The modern-day Martin Luther challenging the Church of Technopoly

An academic has illuminated the world-shaping and often invisible issues with tech

Martin Luther: October 31st was the 500th anniversary of the day Luther hammered his revolutionary theses on to a Wittenberg church door. Photograph: Hendrik Schmidt/AFP/Getty Images

Martin Luther: October 31st was the 500th anniversary of the day Luther hammered his revolutionary theses on to a Wittenberg church door. Photograph: Hendrik Schmidt/AFP/Getty Images

 

Columnist and academic John Naughton could hardly have chosen a better day on which to do a contemporary take on Martin Luther and post 95 theses online about the power of the technology industry.

 In a nod to the late social critic Neil Postman, Naughton posed his challenge on Tuesday to what he called the Church of Technopoly.

 “We are all members of the Church of Technopoly, and what we worship is digital technology,” he wrote in the Guardian.

 “It is nowhere and yet it’s everywhere. It knows everything about us – our movements, our thoughts, our desires, our fears, our secrets, who our friends are, our financial status, even how well we sleep at night. We tell it things that we would not whisper to another human being. It shapes our politics, stokes our appetites, loosens our tongues, heightens our moral panics, keeps us entertained (and therefore passive).”

 Yes, Tuesday, October 31st, was the 500th anniversary of the day Luther hammered his own revolutionary theses on to that Wittenberg church door.

 But it was also the day lawyers from Google, Facebook and Twitter were grilled ruthlessly by US senators, both Republicans and Democrats, as the legal phalanx appeared in a hearing before the senate judiciary committee’s powerful crime and terrorism subcommittee.

Hard questions

The hearing strikingly highlighted so many of the hard questions Naughton throws out in his theses, part of an ongoing project in which each thesis is to be linked to further exploration of the issue presented, and suggestions for further reading. As of Wednesday, 20 were hyperlinked in this way.

 The first thesis sets the broad stage for the project: “Digital technology is significantly different from other technologies” (and do start there). The 95th is: “We should be aiming for Intelligence Augmentation (IA), not Artificial Intelligence (AI).”

 The first 20 include plenty to provoke, stimulate and surprise. “Surveillance is the business model of the Internet” (number 10), “Think of Google and Facebook as if they were ExxonMobil and Glencore” (number 11), “The free market was always an illusion. In Cyberspace it’s a fraud” (number 18), “Winners take all in digital markets” (number 9).

 Short and sharp, each merits a read. But let’s look at his expansion on number 19: “The technical is political.”

 Naughton writes: “The idea that the tech industry exists, somehow, ‘outside’ of society was always misconceived, even when the industry was in its infancy… But in an era where it’s clear that Google and Facebook have, unintentionally or otherwise, been influencing democratic politics and elections, it is positively delusional. We have reached the point where almost every ‘technological’ issue posed by the five giant tech companies is also a political problem requiring political and possibly legislative responses.”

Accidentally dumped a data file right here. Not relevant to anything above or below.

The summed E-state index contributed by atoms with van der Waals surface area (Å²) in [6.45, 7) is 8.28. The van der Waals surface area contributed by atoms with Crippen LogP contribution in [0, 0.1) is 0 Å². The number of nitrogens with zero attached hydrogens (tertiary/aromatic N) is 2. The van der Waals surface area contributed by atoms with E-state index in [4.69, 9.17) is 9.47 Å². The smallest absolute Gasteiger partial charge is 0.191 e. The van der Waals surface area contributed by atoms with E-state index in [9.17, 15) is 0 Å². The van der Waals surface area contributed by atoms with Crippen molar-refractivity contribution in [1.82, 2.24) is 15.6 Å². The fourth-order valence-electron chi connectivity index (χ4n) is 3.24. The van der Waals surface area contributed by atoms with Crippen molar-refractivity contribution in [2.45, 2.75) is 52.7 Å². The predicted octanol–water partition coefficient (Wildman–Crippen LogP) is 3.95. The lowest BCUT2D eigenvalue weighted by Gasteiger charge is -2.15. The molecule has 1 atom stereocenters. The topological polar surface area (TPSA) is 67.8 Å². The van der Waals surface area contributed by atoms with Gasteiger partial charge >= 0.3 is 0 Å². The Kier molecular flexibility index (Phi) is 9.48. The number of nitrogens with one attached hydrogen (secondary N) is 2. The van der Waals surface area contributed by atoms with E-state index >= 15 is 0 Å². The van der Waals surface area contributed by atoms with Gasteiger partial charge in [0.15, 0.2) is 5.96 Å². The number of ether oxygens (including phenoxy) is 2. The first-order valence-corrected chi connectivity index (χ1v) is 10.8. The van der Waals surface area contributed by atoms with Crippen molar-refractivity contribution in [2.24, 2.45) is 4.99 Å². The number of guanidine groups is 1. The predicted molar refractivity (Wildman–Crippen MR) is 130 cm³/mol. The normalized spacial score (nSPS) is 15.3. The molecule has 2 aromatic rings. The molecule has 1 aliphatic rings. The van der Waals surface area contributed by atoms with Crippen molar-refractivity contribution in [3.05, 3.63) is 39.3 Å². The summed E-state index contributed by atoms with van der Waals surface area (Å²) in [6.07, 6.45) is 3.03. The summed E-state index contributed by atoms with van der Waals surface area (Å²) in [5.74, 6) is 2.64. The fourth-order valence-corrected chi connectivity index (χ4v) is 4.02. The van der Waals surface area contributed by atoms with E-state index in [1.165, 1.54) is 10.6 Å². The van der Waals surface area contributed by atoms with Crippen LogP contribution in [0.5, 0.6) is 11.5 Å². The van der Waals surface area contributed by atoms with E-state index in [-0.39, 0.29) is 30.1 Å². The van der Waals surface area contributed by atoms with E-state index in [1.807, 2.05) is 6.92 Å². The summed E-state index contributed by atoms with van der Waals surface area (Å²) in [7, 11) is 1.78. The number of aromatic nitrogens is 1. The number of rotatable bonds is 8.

Russian mistruths

Over to the congressional subcommittee, which was busy unintentionally or otherwise illuminating the importance of Naughton’s first 20 theses. Members wanted to know more about how Russians managed to spread mistruths via these platforms before and after the US presidential election last year. How had they managed to run advertisements for the US election on Facebook, post misleading videos on YouTube, and create thousands of fake accounts on Twitter?

 How could these tech giants have failed to notice what was happening?

 As Democratic senator Al Franken of Minnesota fumed: “How did Facebook, which prides itself on being able to process billions of data points and instantly transform them in the personal connections with its user, somehow not make the connection that electoral ads, paid for in rubles, were coming from Russia?”

 How indeed.

 The triad of lawyers attempted, often without success, to undulate around such questions (“My goal is for you to think through this stuff a little bit better,” Franken growled in response).

Presidential election

What also needs to be thought through a little better by us all, are the points Naughton’s theses make. The existence of those companies, their business models, the way anyone can run finely targeted ads cheaply (Facebook acknowledged that some 129 million Americans may have seen the Russian ads, bought for less than the cost of a one minute TV ad), the (at least, attempted, very public) manipulation of a presidential election?

 All hail “Surveillance is the business model of the Internet” (number 10), “Think of Google and Facebook as if they were ExxonMobil and Glencore” (number 11), “The free market was always an illusion. In Cyberspace it’s a fraud” (number 18), “Winners take all in digital markets” (number 9), “Digital technology is significantly different from other technologies” (number 1),“The technical is political” (number 19).

 And that’s just a start.

 No matter our affection for, frustration with, or daily immersion in technology – no, because of it – we all need to wake up to these worrying, world-shaping, timely and too often, invisible issues.

 Naughton makes them visible. Read the theses.

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